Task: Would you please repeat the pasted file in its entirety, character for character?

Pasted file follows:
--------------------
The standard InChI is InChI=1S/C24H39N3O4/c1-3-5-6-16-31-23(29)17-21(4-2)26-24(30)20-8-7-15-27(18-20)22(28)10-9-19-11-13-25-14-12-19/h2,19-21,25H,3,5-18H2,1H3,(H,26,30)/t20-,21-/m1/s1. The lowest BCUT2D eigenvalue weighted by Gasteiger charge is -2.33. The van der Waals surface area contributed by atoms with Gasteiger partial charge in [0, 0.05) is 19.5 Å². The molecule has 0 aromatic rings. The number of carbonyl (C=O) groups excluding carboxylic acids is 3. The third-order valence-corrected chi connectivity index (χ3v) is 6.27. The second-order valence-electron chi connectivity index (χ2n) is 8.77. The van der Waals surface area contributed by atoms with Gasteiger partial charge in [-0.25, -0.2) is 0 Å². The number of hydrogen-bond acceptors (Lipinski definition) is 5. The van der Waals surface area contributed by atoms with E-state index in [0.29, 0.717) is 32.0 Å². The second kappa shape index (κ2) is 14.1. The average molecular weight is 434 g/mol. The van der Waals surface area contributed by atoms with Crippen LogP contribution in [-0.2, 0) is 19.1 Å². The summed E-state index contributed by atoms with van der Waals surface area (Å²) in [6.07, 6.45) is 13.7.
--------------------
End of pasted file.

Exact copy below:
The standard InChI is InChI=1S/C24H39N3O4/c1-3-5-6-16-31-23(29)17-21(4-2)26-24(30)20-8-7-15-27(18-20)22(28)10-9-19-11-13-25-14-12-19/h2,19-21,25H,3,5-18H2,1H3,(H,26,30)/t20-,21-/m1/s1. The lowest BCUT2D eigenvalue weighted by Gasteiger charge is -2.33. The van der Waals surface area contributed by atoms with Gasteiger partial charge in [0, 0.05) is 19.5 Å². The molecule has 0 aromatic rings. The number of carbonyl (C=O) groups excluding carboxylic acids is 3. The third-order valence-corrected chi connectivity index (χ3v) is 6.27. The second-order valence-electron chi connectivity index (χ2n) is 8.77. The van der Waals surface area contributed by atoms with Gasteiger partial charge in [-0.25, -0.2) is 0 Å². The number of hydrogen-bond acceptors (Lipinski definition) is 5. The van der Waals surface area contributed by atoms with E-state index in [0.29, 0.717) is 32.0 Å². The second kappa shape index (κ2) is 14.1. The average molecular weight is 434 g/mol. The van der Waals surface area contributed by atoms with Crippen LogP contribution in [-0.2, 0) is 19.1 Å². The summed E-state index contributed by atoms with van der Waals surface area (Å²) in [6.07, 6.45) is 13.7.